San Diego short sale

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Wednesday, August 20, 2008

Taxation of short sales in California

For some the mortgage debt forgiveness act may apply.
Also, note - you must consider taxation issues with the California Franchise tax board as well as the IRS if you have property in California

Online Exclusive: Short Sales: Taxing What Isn't There
The IRS does recognize four situations in which cancellation of debt will not result in tax liability for the seller. A seller may avoid tax liability:

* When the borrower receives a bankruptcy discharge and the deficiency was included in the bankruptcy
* When the borrower is insolvent at the time of the cancellation of the debt. Insolvency would occur when a borrower’s liabilities exceed assets. Note that seller would have to prove this insolvency to the IRS when filing a tax return.
* When the debt was secured by a nonrecourse loan. Under a nonrecourse loan, the lender does not have the legal right to collect a deficiency judgment from any assets of the debtor not pledged to secure the loan. While most home mortgages are do not fall into this category, purchase money loans on a person’s residence are nonrecourse in some states.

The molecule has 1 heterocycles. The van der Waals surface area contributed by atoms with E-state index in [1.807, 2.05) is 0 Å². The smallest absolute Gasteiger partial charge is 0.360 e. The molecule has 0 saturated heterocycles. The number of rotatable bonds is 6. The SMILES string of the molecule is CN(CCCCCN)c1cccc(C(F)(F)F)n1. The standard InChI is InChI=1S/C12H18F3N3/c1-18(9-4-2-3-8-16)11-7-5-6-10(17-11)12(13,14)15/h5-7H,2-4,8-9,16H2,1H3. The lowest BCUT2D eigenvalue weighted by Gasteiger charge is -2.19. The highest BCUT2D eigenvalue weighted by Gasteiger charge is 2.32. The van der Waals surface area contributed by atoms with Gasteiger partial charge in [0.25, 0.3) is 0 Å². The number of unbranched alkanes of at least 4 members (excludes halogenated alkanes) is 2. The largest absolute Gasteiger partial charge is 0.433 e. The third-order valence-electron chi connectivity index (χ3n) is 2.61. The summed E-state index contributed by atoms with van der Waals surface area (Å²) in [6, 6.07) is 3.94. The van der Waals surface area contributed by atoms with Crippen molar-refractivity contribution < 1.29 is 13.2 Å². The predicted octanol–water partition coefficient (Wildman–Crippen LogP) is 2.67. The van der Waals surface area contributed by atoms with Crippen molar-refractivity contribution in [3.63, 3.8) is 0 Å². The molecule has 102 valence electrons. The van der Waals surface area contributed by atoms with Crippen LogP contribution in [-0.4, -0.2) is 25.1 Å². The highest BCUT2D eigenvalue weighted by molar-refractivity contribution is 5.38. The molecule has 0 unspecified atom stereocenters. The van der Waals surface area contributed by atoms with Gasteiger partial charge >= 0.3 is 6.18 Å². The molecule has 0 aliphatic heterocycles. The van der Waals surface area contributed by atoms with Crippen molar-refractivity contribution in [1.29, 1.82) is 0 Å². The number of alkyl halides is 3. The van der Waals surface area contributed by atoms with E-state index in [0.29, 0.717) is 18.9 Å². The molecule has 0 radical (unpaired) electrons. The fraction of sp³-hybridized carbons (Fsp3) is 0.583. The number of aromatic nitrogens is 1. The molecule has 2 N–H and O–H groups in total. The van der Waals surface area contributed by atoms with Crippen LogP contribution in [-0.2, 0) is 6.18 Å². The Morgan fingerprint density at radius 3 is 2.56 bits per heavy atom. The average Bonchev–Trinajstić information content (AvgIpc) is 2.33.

* When the tax liability from the cancellation of debt on an investment property can be offset against other business liabilities and expenses. This exception does not apply to properties occupied as a residence by the mortgagor.

In many short sales, a seller would be able to qualify under the first two of these exemptions, especially since it was almost certainly necessary to show financial hardship in order to convince the lender to agree to a short sale. However, it is the seller’s responsibility to notify the IRS why the amount in the 1099-C should not be counted as ordinary income. Otherwise, the IRS will consider the forgiven debt as income and penalize the seller for unpaid taxes.